Thursday, July 24, 2008

Why Listening Matters

I think these two posts from two different TEC bishops’ Lambeth blogs speak to the importance of respectful dialogue, and of what can happen when we actually open our hearts to God and to one another, and what happens when we don’t.

When we do, from Bishop Neff Powell of Southwestern Virginia.
The Bible study group went very well as we began to discuss the matter of Gene Robinson and homosexuals in the Episcopal Church. The presenting issue for us was how this issue affects our efforts in evangelism. The African bishops said that in Muslim majority countries, openness to homosexuality made evangelism more difficult. I pointed out that in some places in our culture, especially with those under age 35, it was rather the other way around. I think, I think we heard each other.

When we don’t, from Bishop Pierre Whalon of our churches in Europe.

This got us deeply into the issue of the Sudanese statement concerning The Episcopal Church [calling for +Gene’s resignation]. As a lot of TEC dioceses have strongly supported the Episcopal Church of the Sudan, there were hurt feelings among the bishops and spouses. There is a Sudanese bishop in my Bible study, as well as three Tanzanians and three Barundis. I pointed out that while the Sudanese bishops have every right to tell us what they believe, it was done in such a way that we could not hear it, namely because they had not addressed us directly, but through releases and a press conference.

Links courtesy Episcopal CafĂ©’s The Lead.

2 comments:

Leonardo Ricardo said...

I'll try and not scream out...what I've noticed, my whole life, is that some heterosexual(?) people constantly speak about LGBT Christians as if we are not present (and standing right next to them)...Bishop Bul is one...it's because (mostly), I believe, they don't THINK about other people, other sensitivities or even take a moment out of the "prerecorded slander" to respect the quality character in the lives of others before making sweeping statements...sweeping utterances THEY THINK are acceptable and will somehow earn them "points" with God, or people, approval, or even for personal gain (prestige, popularity, validation or otherwise)...only a opinion...I think this is the opposite of what religious people who have been graced with clarity are challenged to do when SERVING others.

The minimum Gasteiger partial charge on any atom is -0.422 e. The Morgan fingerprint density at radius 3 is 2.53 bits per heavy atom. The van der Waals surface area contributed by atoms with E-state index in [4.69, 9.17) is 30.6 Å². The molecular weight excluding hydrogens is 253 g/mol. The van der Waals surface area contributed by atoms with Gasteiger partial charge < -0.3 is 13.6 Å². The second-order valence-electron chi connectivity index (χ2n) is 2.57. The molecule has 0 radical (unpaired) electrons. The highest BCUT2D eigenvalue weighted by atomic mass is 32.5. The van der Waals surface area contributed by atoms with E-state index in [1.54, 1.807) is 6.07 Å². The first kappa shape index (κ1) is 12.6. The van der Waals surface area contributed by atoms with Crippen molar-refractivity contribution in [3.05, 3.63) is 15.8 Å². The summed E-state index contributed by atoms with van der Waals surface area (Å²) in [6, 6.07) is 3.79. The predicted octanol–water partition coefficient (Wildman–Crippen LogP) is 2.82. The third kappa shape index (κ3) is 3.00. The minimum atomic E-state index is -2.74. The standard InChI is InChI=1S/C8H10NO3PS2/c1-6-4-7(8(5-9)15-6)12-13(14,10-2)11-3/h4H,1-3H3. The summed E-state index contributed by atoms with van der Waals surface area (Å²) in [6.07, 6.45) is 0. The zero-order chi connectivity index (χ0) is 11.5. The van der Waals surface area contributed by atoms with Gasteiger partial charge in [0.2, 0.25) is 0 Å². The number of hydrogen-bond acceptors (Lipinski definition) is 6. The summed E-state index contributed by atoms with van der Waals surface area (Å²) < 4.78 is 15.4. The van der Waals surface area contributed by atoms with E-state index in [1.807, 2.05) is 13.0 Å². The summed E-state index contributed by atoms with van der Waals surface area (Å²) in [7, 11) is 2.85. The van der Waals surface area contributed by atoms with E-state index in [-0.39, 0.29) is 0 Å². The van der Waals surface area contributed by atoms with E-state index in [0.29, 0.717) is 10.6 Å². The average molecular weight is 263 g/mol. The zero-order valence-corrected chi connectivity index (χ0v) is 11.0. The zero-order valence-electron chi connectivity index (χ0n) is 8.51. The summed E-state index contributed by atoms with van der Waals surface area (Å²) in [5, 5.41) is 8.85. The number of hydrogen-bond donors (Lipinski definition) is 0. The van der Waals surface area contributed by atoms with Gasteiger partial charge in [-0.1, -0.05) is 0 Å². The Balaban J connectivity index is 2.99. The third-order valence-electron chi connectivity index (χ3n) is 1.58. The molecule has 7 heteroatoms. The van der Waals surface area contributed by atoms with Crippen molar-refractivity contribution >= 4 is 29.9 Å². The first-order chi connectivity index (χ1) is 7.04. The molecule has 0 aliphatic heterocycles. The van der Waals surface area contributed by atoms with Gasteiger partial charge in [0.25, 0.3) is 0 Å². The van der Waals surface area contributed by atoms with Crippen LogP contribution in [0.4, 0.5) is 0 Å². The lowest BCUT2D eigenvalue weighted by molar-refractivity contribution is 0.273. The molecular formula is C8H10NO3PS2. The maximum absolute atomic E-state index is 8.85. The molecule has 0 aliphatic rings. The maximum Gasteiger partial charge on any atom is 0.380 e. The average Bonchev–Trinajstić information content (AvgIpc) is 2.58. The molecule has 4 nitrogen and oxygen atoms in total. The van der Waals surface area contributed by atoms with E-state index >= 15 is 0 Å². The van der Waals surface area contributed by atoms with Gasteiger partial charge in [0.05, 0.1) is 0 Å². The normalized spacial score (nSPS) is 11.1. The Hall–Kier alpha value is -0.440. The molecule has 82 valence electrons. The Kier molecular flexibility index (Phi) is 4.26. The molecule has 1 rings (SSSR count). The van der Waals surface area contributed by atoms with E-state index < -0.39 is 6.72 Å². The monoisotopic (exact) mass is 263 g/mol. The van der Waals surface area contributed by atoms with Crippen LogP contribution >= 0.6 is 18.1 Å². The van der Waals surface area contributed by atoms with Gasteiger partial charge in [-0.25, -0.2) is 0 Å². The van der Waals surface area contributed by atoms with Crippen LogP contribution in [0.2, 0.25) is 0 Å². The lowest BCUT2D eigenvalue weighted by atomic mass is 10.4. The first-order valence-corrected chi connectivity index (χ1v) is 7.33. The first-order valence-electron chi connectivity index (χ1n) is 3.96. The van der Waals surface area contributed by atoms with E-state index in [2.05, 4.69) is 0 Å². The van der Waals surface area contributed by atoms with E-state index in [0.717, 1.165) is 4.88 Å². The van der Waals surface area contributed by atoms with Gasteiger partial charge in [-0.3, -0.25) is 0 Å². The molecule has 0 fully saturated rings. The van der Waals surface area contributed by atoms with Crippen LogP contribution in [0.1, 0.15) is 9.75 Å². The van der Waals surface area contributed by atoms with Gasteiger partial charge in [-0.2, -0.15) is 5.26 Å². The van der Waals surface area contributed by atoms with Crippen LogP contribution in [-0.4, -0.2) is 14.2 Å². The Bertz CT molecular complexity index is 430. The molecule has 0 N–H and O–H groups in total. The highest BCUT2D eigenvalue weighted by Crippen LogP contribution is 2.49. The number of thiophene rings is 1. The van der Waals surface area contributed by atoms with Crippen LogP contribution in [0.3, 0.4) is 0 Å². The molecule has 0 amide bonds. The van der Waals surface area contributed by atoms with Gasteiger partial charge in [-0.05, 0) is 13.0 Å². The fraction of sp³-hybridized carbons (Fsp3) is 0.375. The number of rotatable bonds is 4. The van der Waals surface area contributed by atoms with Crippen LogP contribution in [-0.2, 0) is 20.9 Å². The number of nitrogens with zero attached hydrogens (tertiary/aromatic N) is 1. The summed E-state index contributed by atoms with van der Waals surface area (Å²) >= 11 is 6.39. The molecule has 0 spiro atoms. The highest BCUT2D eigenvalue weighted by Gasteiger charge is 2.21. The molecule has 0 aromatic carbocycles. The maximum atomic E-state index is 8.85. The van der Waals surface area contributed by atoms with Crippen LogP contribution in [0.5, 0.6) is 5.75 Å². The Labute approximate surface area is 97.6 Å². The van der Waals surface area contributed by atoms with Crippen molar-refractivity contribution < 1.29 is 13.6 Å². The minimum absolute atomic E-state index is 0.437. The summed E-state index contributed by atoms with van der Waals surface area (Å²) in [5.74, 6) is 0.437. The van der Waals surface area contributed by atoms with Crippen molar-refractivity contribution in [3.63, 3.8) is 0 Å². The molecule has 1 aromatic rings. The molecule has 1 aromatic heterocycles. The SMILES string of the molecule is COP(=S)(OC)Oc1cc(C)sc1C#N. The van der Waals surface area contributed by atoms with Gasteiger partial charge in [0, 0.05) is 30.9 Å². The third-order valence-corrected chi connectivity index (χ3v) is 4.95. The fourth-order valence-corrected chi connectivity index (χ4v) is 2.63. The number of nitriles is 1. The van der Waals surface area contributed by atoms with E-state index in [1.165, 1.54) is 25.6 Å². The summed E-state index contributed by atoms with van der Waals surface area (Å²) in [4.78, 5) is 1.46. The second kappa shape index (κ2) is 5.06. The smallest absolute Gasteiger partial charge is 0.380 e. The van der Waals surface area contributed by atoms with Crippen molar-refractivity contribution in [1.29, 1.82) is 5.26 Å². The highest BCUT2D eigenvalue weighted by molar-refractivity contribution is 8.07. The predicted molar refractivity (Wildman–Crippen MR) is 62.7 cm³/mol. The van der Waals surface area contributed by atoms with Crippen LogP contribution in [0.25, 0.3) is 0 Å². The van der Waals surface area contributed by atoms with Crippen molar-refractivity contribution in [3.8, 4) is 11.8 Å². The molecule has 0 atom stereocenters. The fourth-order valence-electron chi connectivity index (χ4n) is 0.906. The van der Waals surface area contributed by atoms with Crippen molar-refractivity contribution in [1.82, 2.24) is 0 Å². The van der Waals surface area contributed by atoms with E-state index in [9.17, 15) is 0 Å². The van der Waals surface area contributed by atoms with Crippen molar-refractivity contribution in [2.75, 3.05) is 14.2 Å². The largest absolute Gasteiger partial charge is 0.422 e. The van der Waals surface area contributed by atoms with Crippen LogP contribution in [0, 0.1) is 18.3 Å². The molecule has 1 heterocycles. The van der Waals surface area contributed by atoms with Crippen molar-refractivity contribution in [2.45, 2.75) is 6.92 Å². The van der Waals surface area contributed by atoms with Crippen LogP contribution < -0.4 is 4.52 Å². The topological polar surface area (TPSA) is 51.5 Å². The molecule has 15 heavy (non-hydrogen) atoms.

Nathan Empsall said...

There is a reason they "think" these utterances will earn them points with God - they really do believe, for various reasons (twisted interpretations of Scripture, fear, etc.) that homosexuality is evil. This may or may not be true of Americans like Bp Duncan or Pres. Bush, but I think it is true for the Den Buls and Orombis. These erroneous misconceptions they hold are often shattered or changed when they meet, and get to know, homosexuals in a constant and personal way. Unfortunately, that rarely happens in some of these provinces because of the way homosexuals are treated by the culture, Christian and otherwise, at large. They are persecuted, tortured, killed, and so do not come forth, and thus no one gets to know them as they trule are and no misconceptions are changed. It's a vicious circle.

My point is, because the LGBT folks in Nigeria, Uganda, etc. have such a hard time stepping forth, maybe these primates really don't know they are there, and that is why they speak of them as if they are not in the room. Den Bul, like the President of Iran, did say there are no homosexuals in his country.

+Gene Robinson faces pain and pressure, but not of the type a Nigerian citizen faces. Perhaps some of the conservative bishops will get to know him in ways they can't get to know their own gay countrymen, and he can do what those countrymen are currently not in a position to accomplish. One can only pray.